Sally and Edward, parents of 10 year old Jamie, describe the changes for Jamie as having been transformative.  Jamie had been having difficulty concentrating in school — noticed in kindergarten, and now in Grade 4, he was on the verge of not wanting to even go to school.  He had told his mother that he was “always being sent back to his seat;” always being told to do this or that and school was not enjoyable.  The teacher has told Sally that Jamie would sometimes hide under a table, rather than go out to play with his schoolmates.   Jamie was struggling with math concepts in school, and felt that the other kids were making fun of him because he had a hard time understanding the math.  He seemed to totally have lost interest in playing the violin, at which he had become quite adept.

At home, Sally had noticed that Jamie’s moods had changed — he had gone from being a happy, playful boy with a good sense of humor, to being glum, unaffectionate with his brother, and essentially sad and angry.  Sally had spoken to her doctor about these changes — the doctor had suggested Ritalin or perhaps an anti-depressant.  In Sally’s mind, these were a last resort, as she felt that her son’s brain was still developing, and she really didn’t want to subject him to a chemical influence.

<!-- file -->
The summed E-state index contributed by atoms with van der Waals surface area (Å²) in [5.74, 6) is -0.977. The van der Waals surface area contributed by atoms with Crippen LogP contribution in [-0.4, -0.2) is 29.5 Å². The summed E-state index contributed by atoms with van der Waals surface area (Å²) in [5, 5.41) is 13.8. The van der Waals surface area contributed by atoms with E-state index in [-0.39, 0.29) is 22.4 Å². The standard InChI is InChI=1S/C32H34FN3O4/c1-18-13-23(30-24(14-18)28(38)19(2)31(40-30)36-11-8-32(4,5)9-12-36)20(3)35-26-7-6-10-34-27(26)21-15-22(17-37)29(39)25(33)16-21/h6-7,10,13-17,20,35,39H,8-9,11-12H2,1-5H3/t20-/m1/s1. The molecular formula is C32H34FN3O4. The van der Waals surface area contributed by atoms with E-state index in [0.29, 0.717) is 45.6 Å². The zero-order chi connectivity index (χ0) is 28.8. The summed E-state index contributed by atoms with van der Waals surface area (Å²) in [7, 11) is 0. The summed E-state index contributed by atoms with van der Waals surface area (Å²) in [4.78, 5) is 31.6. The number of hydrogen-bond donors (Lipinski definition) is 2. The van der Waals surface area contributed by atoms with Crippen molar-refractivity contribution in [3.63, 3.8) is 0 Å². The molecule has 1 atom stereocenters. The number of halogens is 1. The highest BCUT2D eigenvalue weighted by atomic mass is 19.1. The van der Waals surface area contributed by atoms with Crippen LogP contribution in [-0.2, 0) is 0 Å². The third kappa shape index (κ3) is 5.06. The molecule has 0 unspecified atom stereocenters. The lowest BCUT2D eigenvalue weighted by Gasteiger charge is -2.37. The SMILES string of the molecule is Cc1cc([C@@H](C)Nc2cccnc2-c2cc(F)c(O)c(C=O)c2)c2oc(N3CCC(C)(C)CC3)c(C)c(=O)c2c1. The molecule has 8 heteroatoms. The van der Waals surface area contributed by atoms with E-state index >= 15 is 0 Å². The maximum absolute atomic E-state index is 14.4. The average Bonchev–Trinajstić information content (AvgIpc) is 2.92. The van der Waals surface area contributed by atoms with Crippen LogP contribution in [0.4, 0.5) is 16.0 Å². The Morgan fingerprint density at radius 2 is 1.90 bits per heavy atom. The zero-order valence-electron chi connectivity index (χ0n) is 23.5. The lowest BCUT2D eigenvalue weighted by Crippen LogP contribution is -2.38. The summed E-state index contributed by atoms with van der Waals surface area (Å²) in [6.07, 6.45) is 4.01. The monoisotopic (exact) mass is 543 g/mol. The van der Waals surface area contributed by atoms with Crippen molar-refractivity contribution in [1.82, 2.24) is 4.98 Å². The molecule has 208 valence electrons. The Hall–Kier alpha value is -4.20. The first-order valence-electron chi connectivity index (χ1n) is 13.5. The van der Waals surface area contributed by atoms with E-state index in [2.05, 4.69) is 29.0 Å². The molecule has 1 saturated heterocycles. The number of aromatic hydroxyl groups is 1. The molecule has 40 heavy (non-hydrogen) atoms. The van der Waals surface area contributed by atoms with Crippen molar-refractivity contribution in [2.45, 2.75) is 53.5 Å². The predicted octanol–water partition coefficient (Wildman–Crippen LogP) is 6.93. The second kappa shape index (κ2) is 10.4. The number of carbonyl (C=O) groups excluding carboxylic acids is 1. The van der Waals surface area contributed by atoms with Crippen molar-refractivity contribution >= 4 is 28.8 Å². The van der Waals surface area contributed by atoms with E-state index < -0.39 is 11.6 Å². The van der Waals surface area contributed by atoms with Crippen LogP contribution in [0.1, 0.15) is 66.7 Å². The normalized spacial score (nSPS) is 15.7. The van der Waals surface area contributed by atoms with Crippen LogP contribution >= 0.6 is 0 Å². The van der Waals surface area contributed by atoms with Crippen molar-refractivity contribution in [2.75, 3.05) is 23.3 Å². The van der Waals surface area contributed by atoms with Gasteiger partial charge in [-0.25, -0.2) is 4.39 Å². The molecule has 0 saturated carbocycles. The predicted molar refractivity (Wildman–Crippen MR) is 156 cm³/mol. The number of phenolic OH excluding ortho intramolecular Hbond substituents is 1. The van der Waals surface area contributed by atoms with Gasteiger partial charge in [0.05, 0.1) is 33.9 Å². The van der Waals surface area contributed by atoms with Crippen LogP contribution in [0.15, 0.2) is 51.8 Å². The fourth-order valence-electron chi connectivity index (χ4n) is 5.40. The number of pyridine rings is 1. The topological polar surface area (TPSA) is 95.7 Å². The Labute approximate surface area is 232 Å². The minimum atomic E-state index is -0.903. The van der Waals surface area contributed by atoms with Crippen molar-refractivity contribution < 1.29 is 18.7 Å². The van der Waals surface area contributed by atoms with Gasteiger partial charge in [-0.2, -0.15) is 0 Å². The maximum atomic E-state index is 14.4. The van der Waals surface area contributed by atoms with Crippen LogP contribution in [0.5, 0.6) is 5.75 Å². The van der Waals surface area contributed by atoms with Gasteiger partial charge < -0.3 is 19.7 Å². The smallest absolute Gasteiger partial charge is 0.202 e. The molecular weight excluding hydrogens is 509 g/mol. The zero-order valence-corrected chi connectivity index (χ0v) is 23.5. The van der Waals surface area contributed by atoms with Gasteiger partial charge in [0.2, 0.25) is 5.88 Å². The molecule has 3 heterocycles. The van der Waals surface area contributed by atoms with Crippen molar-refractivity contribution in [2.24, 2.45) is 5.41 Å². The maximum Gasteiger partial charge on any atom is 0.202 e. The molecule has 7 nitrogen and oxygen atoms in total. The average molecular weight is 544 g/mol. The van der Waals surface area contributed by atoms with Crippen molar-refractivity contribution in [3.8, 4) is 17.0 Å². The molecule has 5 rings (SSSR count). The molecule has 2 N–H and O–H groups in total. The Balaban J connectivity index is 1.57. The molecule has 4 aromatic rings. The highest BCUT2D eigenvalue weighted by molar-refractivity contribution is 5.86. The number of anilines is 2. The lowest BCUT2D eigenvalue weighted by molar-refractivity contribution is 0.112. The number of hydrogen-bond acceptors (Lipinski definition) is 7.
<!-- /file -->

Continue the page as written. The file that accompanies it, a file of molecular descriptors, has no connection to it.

Sally and Edward then heard about EEG biofeedback, or neurofeedback from  family friends.  Their niece had been having similar experiences to Jamie, and the family had started her doing neurofeedback.  They were starting to see very positive changes and the little girl was enjoying the sessions very much — as well as starting to like going to school again, and playing with her friends.